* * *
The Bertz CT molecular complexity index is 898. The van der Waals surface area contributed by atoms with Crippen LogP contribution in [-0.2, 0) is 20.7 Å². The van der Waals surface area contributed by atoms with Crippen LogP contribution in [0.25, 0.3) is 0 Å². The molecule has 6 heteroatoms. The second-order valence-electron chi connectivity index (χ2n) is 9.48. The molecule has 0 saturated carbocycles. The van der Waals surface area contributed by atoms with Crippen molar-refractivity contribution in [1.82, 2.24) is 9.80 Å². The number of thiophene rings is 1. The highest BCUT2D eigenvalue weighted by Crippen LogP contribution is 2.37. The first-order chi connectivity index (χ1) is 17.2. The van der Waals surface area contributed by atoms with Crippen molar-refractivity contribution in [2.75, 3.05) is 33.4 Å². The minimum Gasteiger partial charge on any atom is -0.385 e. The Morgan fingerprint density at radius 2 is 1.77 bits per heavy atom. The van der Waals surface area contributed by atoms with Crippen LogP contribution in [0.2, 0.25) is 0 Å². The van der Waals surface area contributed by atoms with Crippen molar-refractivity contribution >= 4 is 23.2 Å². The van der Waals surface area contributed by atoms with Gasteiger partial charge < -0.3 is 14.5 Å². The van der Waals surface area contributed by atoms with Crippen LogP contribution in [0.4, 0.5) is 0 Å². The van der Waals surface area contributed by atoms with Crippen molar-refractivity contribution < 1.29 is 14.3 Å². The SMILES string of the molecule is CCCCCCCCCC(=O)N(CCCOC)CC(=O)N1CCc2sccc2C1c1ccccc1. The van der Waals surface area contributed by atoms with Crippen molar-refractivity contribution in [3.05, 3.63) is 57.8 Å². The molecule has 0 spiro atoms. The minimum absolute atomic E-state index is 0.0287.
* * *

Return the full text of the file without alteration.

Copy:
The Bertz CT molecular complexity index is 898. The van der Waals surface area contributed by atoms with Crippen LogP contribution in [-0.2, 0) is 20.7 Å². The van der Waals surface area contributed by atoms with Crippen LogP contribution in [0.25, 0.3) is 0 Å². The molecule has 6 heteroatoms. The second-order valence-electron chi connectivity index (χ2n) is 9.48. The molecule has 0 saturated carbocycles. The van der Waals surface area contributed by atoms with Crippen molar-refractivity contribution in [1.82, 2.24) is 9.80 Å². The number of thiophene rings is 1. The highest BCUT2D eigenvalue weighted by Crippen LogP contribution is 2.37. The first-order chi connectivity index (χ1) is 17.2. The van der Waals surface area contributed by atoms with Crippen molar-refractivity contribution in [2.75, 3.05) is 33.4 Å². The minimum Gasteiger partial charge on any atom is -0.385 e. The Morgan fingerprint density at radius 2 is 1.77 bits per heavy atom. The van der Waals surface area contributed by atoms with Crippen LogP contribution in [0.2, 0.25) is 0 Å². The van der Waals surface area contributed by atoms with Crippen molar-refractivity contribution >= 4 is 23.2 Å². The van der Waals surface area contributed by atoms with Gasteiger partial charge < -0.3 is 14.5 Å². The van der Waals surface area contributed by atoms with Crippen LogP contribution in [0.4, 0.5) is 0 Å². The van der Waals surface area contributed by atoms with Crippen molar-refractivity contribution < 1.29 is 14.3 Å². The SMILES string of the molecule is CCCCCCCCCC(=O)N(CCCOC)CC(=O)N1CCc2sccc2C1c1ccccc1. The van der Waals surface area contributed by atoms with Crippen molar-refractivity contribution in [3.05, 3.63) is 57.8 Å². The molecule has 0 spiro atoms. The minimum absolute atomic E-state index is 0.0287.